“I think our crop is ‘average to good.’ It’s always hard to tell until you actually pick it,” Palmer noted.
This year, Dennis and his son Matt have 3,600 acres of cotton, including about 2,200 acres of Pima and 1,200 acres of Upland.
Palmer said last year’s cotton crop was damaged by hail storms but knock on wood their fields had escaped the frozen ice so far this year. However, just three days later after the field day a major hail storm blanketed the Safford Valley. The Palmers lost about a third of their crop.
During the tour, Palmer called low cotton prices the biggest challenge he faces.
“The biggest and hardest challenge we face is just trying to stay solvent in business. The only way we can make that up (lower prices) is in higher yields, plus better quality and grades.”
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In an interview, the UA’s Norton was upbeat about cotton’s future, pointing to technological strides which continue to keep cotton a viable cropping option.
“Since we’ve been using Bt cotton, we’ve nearly eliminated the need for spraying for worms. We have IGRs for controlling aphids and whiteflies, plus soft chemistry for lygus control. We have more predators taking care of many insects. Before, we were wiping them out spraying all the time.”
Norton also praised seed companies for tremendous gains in cotton germplasm.
“The seed companies have continued to raise the bar in terms of performance. They’ve done a good job.”
Norton also believes Arizona cotton acreage will increase next year, based on grower input.
“I wouldn’t be surprised if we’re 20-25 percent higher next year. Cotton’s major competitor in Arizona is alfalfa and the alfalfa market is not that great.”
Bayer CropScience field day
The last stop on the cotton field day tour was Bayer CropScience’s event at Coolidge. Bayer’s Kenny Melton led tours of Bayer variety plots and showcased the company’s cotton lines.
All ears and sitting on the tram’s front row was Yuma cotton grower Mike Harvey of Harvey Farms. This year he has about 1,200 acres of Bayer’s Stoneville and FiberMax varieties, and Deltapine and NexGen varieties.
He’s hoping for 2.5 to 2 ¾ bales per acre despite level two heat stress in July.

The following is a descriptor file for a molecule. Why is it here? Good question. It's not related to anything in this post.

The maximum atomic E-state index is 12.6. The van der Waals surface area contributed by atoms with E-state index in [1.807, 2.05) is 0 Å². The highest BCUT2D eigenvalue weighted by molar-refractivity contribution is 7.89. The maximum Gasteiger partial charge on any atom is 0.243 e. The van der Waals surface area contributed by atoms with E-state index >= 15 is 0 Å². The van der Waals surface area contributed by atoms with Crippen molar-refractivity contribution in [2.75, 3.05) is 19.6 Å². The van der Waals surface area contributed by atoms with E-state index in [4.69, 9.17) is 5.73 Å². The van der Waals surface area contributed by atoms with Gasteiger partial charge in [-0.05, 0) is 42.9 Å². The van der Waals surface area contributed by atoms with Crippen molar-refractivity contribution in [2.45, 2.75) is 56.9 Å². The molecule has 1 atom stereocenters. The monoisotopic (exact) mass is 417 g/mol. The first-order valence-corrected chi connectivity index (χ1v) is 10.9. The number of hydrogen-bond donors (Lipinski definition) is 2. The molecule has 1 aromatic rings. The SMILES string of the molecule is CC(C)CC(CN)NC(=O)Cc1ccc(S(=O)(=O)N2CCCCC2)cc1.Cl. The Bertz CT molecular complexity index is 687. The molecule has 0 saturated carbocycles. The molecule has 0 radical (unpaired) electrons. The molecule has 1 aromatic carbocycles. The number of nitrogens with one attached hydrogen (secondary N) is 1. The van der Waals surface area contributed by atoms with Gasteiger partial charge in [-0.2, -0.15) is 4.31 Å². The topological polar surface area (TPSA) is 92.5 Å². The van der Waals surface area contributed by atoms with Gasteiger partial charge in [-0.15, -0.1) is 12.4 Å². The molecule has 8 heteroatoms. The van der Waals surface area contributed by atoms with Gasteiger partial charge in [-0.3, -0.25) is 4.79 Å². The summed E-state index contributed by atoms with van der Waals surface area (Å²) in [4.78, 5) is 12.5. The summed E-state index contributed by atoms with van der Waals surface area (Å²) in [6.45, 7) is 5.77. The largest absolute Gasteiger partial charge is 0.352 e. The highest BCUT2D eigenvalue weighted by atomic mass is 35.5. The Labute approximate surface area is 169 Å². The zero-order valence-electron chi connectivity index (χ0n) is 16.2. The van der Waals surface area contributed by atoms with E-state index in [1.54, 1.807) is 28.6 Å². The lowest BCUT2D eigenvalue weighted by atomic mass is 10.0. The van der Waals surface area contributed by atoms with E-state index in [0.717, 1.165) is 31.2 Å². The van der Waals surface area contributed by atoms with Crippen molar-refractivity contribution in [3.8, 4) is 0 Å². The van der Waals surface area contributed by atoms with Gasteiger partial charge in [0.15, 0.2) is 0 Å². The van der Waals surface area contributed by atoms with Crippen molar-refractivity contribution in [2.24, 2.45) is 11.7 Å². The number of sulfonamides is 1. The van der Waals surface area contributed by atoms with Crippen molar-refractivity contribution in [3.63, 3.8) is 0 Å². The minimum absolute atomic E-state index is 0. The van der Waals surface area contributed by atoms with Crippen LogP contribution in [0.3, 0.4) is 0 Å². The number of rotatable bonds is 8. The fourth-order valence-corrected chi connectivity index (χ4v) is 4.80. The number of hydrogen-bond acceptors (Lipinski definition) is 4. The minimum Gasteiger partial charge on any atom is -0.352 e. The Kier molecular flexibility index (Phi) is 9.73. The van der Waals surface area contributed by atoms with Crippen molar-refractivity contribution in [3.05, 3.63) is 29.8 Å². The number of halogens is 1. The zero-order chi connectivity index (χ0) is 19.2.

“We had a little heat damage, but overall we’re doing okay,” said Harvey.
Turning to California, the state’s total cotton acreage recovered somewhat in 2016 after a dismal 2015 where acreage fell to its lowest level since the Great Depression. The harvest of California’s 2016 crop was well under way by early October with the short-staple Upland varieties baled first.
About 70 percent of California’s 2016 crop is extra-long staple (ELS) Pima varieties. Total cotton acreage this year is more than 218,000 acres. Over 152,000 is Pima.
Kings County once again has the largest acreage devoted to cotton - more than 83,000. Almost 90 percent is Pima. Growers in neighboring Tulare County devoted 78 percent of their 13,610 cotton acres to Upland varieties.
Kings County cotton grower Geoff Toledo planted 100 percent Upland Acala. Last year he planted the PhytoGen Acala PHY 764 WRF for seed. This year he devoted 900 acres to the variety, which he expects will yield up to five bales per acre in some fields. Last year he averaged 4.4 bales on 160 acres.
“PHY 764 WRF is very adaptable to all soil types,” says Toledo, who farms in areas with a mix of heavy clay and sandy loam soils.
Toledo has grown cotton for 22 years, partnering with his father Jack and brother John, farming ground in the Hanford and Waukena areas of Kings and Tulare counties.
“His cotton looks excellent,” said Harry Peck, PhytoGen cotton representative in the south San Joaquin Valley (SJV). He says PHY 764 WRF variety will replace PhytoGen’s 725 RF and 755 WRF Acala varieties.
PhytoGen has introduced two new Pima varieties: PHY 841 RF and PHY 881 RF. Tulare farmer Greg Watte is growing the varieties this year and believes it will yield well. Watte says his region can produce more than three bales of Pima per acre.
Pest pressure has been light for Watte this year, spraying once for whitefly and aphid.
“This year was very clean,” he said.